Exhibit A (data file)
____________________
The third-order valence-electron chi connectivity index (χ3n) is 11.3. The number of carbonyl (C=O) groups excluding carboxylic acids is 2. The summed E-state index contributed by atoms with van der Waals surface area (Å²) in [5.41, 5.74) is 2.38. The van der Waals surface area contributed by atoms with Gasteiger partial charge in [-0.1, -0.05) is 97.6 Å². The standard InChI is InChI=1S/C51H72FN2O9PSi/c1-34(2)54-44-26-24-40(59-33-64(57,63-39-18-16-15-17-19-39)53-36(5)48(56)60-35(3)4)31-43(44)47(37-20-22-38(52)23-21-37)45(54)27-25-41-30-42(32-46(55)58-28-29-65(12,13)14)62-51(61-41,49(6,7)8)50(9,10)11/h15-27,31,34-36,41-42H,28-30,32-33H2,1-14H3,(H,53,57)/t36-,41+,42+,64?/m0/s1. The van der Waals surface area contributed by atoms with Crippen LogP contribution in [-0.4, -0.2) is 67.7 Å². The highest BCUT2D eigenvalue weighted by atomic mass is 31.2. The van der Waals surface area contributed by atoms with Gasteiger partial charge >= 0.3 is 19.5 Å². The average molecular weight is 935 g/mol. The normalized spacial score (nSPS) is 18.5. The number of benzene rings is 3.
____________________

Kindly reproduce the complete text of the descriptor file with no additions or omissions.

The third-order valence-electron chi connectivity index (χ3n) is 11.3. The number of carbonyl (C=O) groups excluding carboxylic acids is 2. The summed E-state index contributed by atoms with van der Waals surface area (Å²) in [5.41, 5.74) is 2.38. The van der Waals surface area contributed by atoms with Gasteiger partial charge in [-0.1, -0.05) is 97.6 Å². The standard InChI is InChI=1S/C51H72FN2O9PSi/c1-34(2)54-44-26-24-40(59-33-64(57,63-39-18-16-15-17-19-39)53-36(5)48(56)60-35(3)4)31-43(44)47(37-20-22-38(52)23-21-37)45(54)27-25-41-30-42(32-46(55)58-28-29-65(12,13)14)62-51(61-41,49(6,7)8)50(9,10)11/h15-27,31,34-36,41-42H,28-30,32-33H2,1-14H3,(H,53,57)/t36-,41+,42+,64?/m0/s1. The van der Waals surface area contributed by atoms with Crippen LogP contribution in [-0.4, -0.2) is 67.7 Å². The highest BCUT2D eigenvalue weighted by atomic mass is 31.2. The van der Waals surface area contributed by atoms with Gasteiger partial charge >= 0.3 is 19.5 Å². The average molecular weight is 935 g/mol. The normalized spacial score (nSPS) is 18.5. The number of benzene rings is 3.